The Heroine’s Journey in “Shiva Baby”

In Emma Seligman’s delightfully anxiety-driven comedy “Shiva Baby,” the post-funeral service rites of a Jewish family and friends are interrupted by a chaotic series of one-upmanships and unexpected guests. Based on Seligman’s short of the same name, “Shiva Baby” follows Danielle on her way to meet her family for the somber occasion after an appointment with her sugar daddy. Once reunited with family, Danielle’s parents Debbie and Joel put her in bad spirits with their fussing and arguing as they head into a house to mourn an old family friend, someone Danielle doesn’t quite remember but is pretty sure played cards with her grandmother. However, her stress is just beginning. Danielle runs headfirst into a slew of questions about her future prospects, both professional and personal, from family friends and relatives. Then, she spots an old childhood friend she had a relationship with, Maya, someone her mother now instructs her to avoid. The awkward situation gets even more complicated when Danielle’s sugar daddy, Max, arrives at the party. His wife Kim and their baby, Rose, will soon arrive. Now, Danielle must navigate between prying questions about her life while stifling her horror at being stuck in the same house with two people she kept at a distance. 

Writer and director Seligman bottles these inter-personal tensions and slowly simmers them to boil, escalating each situation by just the right amount until the film’s ultimate crescendo and final punchline. The result is a painfully funny comedy that feels both universally relatable in its depiction of awkward family dynamics and very specific to Danielle’s experience of watching her sex life collide with her religious community. There’s almost no other ally she can count on at the shiva, and every new room brings with it a new set of unpleasantries. Even before she steps into the house, Danielle is on guard against others’ judgement, yet it’s all she seems to find in whispers and side-long glances. But it’s not without a valiant defensive effort. She rehearses her answers about what she’s doing with her life with her parents so that everyone is on the same page. It’s the kind of mental gymnastics and fake pleasantries one does to save face, like a pained smile to soothe over any disapproving raised eyebrows. Seligman captures these performative nuances with astute precision.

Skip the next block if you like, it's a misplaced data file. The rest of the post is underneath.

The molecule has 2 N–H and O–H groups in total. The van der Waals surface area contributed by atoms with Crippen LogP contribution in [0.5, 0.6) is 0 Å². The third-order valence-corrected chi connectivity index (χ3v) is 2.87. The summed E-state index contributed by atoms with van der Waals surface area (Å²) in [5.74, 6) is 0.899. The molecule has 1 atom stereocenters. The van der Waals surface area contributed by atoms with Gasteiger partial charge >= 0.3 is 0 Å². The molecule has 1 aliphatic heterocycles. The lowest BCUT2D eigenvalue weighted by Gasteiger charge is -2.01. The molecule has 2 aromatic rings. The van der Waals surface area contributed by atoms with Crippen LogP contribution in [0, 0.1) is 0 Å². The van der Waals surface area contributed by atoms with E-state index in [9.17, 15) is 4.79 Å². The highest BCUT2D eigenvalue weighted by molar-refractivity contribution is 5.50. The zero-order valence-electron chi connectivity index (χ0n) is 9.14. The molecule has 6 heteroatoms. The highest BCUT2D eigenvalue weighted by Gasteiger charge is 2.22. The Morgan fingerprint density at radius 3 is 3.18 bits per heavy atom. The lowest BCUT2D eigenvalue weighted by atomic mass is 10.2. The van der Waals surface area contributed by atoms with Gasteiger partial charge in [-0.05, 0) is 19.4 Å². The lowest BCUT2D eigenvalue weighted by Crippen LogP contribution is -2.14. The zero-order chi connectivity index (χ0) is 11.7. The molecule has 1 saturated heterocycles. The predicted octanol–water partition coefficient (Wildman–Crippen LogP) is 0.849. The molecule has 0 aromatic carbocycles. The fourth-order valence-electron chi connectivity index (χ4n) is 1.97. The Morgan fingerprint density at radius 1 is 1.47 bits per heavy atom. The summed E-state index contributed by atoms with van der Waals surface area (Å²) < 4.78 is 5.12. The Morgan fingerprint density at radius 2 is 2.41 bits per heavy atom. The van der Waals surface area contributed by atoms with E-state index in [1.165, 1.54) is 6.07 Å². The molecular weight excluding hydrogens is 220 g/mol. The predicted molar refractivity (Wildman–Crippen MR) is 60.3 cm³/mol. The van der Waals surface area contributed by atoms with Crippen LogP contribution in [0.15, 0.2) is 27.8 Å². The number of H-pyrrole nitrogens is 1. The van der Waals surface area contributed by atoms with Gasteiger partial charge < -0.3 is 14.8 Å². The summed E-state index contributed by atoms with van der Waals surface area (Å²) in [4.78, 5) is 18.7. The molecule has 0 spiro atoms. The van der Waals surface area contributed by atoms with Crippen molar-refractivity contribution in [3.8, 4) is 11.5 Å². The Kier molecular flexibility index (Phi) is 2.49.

But Seligman’s masterful approach would have not been nearly as effective were it not for Sennott’s exquisitely exasperated performance. She strikes the perfect tone of feeling annoyed by her parents and mortified by the situation of getting stuck with her ex and sugar daddy. Every piercing stare, facial muscle twitch, and heightened voice conveys her outrage hidden behind her feigned smile. Danielle’s interactions with Max and Maya each have their own rhythm and emotional arc. With Max, there’s a slow suspense of whether or not they will continue their arrangement now that she knows he has a wife and child, a detail previously hidden from her. Maya is much more confrontational, needling Danielle in front of others and cutting through her facade with direct questions. Their run-ins feel like the highs to Danielle and Max’s lows, an unsettling roller coaster ride that’s set to crash before long.